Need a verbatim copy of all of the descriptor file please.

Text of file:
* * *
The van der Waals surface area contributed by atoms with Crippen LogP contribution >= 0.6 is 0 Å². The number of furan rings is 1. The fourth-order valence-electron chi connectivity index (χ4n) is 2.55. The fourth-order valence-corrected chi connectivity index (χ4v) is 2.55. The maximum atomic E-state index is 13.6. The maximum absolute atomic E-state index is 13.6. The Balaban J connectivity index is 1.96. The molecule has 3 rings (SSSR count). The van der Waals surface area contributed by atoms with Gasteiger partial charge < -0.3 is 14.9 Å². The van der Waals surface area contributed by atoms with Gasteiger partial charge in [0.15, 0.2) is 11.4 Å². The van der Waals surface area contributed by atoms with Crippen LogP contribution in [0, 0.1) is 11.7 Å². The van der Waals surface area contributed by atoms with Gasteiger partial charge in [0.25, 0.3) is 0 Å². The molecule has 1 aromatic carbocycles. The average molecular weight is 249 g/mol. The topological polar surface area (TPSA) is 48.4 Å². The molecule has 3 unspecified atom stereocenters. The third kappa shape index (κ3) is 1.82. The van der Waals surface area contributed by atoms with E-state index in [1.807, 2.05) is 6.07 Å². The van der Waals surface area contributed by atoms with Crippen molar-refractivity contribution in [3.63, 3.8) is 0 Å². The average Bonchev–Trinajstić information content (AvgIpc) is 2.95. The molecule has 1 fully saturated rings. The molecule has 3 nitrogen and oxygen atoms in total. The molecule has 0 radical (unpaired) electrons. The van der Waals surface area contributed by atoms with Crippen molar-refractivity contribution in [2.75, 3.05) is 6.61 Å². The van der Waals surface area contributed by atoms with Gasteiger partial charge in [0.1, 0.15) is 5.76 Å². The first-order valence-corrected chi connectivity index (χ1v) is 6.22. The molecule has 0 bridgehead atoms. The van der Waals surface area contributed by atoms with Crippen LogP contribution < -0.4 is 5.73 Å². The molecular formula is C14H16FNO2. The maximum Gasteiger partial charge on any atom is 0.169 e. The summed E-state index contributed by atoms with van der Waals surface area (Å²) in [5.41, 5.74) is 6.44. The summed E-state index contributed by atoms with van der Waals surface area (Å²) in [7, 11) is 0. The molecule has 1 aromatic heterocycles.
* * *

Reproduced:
The van der Waals surface area contributed by atoms with Crippen LogP contribution >= 0.6 is 0 Å². The number of furan rings is 1. The fourth-order valence-electron chi connectivity index (χ4n) is 2.55. The fourth-order valence-corrected chi connectivity index (χ4v) is 2.55. The maximum atomic E-state index is 13.6. The maximum absolute atomic E-state index is 13.6. The Balaban J connectivity index is 1.96. The molecule has 3 rings (SSSR count). The van der Waals surface area contributed by atoms with Gasteiger partial charge < -0.3 is 14.9 Å². The van der Waals surface area contributed by atoms with Gasteiger partial charge in [0.15, 0.2) is 11.4 Å². The van der Waals surface area contributed by atoms with Crippen LogP contribution in [0, 0.1) is 11.7 Å². The van der Waals surface area contributed by atoms with Gasteiger partial charge in [0.25, 0.3) is 0 Å². The molecule has 1 aromatic carbocycles. The average molecular weight is 249 g/mol. The topological polar surface area (TPSA) is 48.4 Å². The molecule has 3 unspecified atom stereocenters. The third kappa shape index (κ3) is 1.82. The van der Waals surface area contributed by atoms with E-state index in [1.807, 2.05) is 6.07 Å². The van der Waals surface area contributed by atoms with Crippen molar-refractivity contribution in [3.63, 3.8) is 0 Å². The average Bonchev–Trinajstić information content (AvgIpc) is 2.95. The molecule has 1 fully saturated rings. The molecule has 3 nitrogen and oxygen atoms in total. The molecule has 0 radical (unpaired) electrons. The van der Waals surface area contributed by atoms with Crippen molar-refractivity contribution in [2.75, 3.05) is 6.61 Å². The van der Waals surface area contributed by atoms with Gasteiger partial charge in [0.1, 0.15) is 5.76 Å². The first-order valence-corrected chi connectivity index (χ1v) is 6.22. The molecule has 0 bridgehead atoms. The van der Waals surface area contributed by atoms with Crippen LogP contribution < -0.4 is 5.73 Å². The molecular formula is C14H16FNO2. The maximum Gasteiger partial charge on any atom is 0.169 e. The summed E-state index contributed by atoms with van der Waals surface area (Å²) in [5.41, 5.74) is 6.44. The summed E-state index contributed by atoms with van der Waals surface area (Å²) in [7, 11) is 0. The molecule has 1 aromatic heterocycles.